The Mall at Green Hills is adding new contemporary and specialty stores, including Tennessee’s only Sundance, along with Tennessee native brand Altar’d State. “We continue to strengthen our merchandise mix by attracting unique retailers that can’t be found anywhere else in the market,” said Kimberly Smith, the center’s marketing and sponsorship director. “It’s exciting when brands expand beyond traditional online and geographical footprints to expressively connect with con- sumers.” The new stores joining The Mall at Green Hills include: • Altar’d State – Rapidly growing women’s fashion brand with the latest fashion, accessories, home décor and more.

• Sundance – Opening its first boutique in Tennessee, Sundance is a premier lifestyle retailer of women’s and men’s apparel, footwear, jewelry, accessories, art and home décor. Famed actor, director and visionary of independent filmmaking, Robert Redford founded Sundance Catalog in 1989 to promote the works of artists and craftspeople world- wide. Once a small operation run out of the attic of the old Sundance Village firehouse, the brand has since grown to become one of America’s pre- eminent lifestyle retailers. The Apple store is currently undergoing a renovation and a new retail concept at the shop- ping center will be unveiled later this fall.

Recent tenant openings include boho-chic fashion brand Johnny Was and a four-story RH Design Gallery, the first in Tennessee. Additionally, Lolli & Pops, known for its expertly crafted artisan chocolates, candies and confections, recently announced that it will open its first Ten- nessee-based location in 2019. Exclusive brands including Sundance along with Altarʼd State coming to The Mall at Green Hills this fall “Bellevue Brain Brawlers” take first place at Senior Brain Games, advance to State Competition “Bellevue Brain Brawlers” L-R: Joe Edwards, Gay Hutson, Allen Dunkerly and Hudson Clark.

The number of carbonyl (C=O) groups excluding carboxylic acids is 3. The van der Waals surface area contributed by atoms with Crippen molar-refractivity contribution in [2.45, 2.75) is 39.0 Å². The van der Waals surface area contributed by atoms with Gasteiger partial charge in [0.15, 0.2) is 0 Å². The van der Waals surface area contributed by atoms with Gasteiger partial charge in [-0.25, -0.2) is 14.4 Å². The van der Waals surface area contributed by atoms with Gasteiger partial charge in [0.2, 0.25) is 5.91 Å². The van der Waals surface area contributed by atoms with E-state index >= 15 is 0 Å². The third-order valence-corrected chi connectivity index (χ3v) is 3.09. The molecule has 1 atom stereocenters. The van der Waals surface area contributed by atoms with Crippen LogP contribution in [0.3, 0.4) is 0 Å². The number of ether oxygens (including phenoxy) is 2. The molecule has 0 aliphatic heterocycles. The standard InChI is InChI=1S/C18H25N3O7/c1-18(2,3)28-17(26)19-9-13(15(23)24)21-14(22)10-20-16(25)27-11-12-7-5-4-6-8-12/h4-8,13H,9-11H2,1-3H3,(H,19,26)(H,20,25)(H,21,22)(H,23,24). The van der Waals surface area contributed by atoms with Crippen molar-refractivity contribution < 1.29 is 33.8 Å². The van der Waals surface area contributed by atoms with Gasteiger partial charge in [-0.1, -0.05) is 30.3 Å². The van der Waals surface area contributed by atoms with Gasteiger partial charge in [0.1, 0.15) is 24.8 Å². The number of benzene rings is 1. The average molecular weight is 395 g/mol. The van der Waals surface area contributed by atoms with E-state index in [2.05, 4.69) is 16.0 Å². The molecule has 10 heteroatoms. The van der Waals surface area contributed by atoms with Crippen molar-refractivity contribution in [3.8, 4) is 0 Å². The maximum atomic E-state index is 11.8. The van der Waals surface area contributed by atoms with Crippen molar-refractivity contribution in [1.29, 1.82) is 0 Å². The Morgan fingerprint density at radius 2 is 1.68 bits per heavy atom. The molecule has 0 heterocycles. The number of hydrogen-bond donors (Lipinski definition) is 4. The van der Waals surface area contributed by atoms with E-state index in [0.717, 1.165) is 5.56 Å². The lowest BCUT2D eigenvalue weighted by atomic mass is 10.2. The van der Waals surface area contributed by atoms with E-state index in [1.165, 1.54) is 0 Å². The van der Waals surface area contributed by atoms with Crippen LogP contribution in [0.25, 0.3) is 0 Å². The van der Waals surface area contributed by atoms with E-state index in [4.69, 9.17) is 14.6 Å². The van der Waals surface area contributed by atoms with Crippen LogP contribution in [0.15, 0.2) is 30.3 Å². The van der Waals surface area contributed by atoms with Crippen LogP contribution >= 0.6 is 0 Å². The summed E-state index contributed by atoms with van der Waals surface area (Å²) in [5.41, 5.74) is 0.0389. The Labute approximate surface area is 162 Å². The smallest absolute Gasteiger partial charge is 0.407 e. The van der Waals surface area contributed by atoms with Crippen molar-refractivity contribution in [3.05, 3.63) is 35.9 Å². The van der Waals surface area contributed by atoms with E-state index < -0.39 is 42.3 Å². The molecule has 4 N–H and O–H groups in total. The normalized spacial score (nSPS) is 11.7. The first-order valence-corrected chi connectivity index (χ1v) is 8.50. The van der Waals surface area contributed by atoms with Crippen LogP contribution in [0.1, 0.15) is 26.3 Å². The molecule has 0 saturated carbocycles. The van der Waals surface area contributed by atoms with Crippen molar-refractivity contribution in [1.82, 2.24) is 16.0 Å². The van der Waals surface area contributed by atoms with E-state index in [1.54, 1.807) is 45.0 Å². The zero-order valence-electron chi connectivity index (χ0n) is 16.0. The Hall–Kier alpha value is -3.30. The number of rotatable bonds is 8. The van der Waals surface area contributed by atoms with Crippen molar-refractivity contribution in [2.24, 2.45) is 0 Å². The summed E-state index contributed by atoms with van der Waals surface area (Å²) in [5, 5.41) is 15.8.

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September 13, 2018, The News- Page 7 The online,anytime way to schedule care. No matter where you are, what time it is, or what you’re up to, you can quickly make an appointment to get the care you need at a ca h alt e H T S t e G at o y m l k c i u n q a u c o y y o e y r e h r w e t t a o m N . o g m o c . e r ca t t t n , me t n i o p p n a e a k a y m , s t i me i i t t a h , w e r u a o e y , d e e u n o e y r a e c h t t e o g , o p t e u r ’ u o t y a h r w , o HERMITAGE FUNERAL HOME AND MEMORIAL GARDENS 615-889-0361 HIBBETT & HAILEY FUNERAL HOME 615-883-2361 You know funeral planning is important.

For your family and yourself. So what are you waiting for? Call today to recieve your FREE Personal Planning Guide.      Tulip Groveʼs September “Lawn of the Month” The 2018 September "Lawn of the Month" was presented by Hal Perry to Georgia Harper who resides at 525 Columbus Drive in Tulip Grove. Georgia's beautiful home was also selected last September 2017. She has lived in Tulip Grove for 27 years now and just loves her good neighbors and the conven- ience of living in her neigh- borhood. Georgia is retired from being an administrative secretary for the Nashville Metro Police Dept.

for 33 years. She has 2 beautiful daughters, 5 wonderful grand- children and 5 great grand- children who warm their grandmother's heart on a daily basis.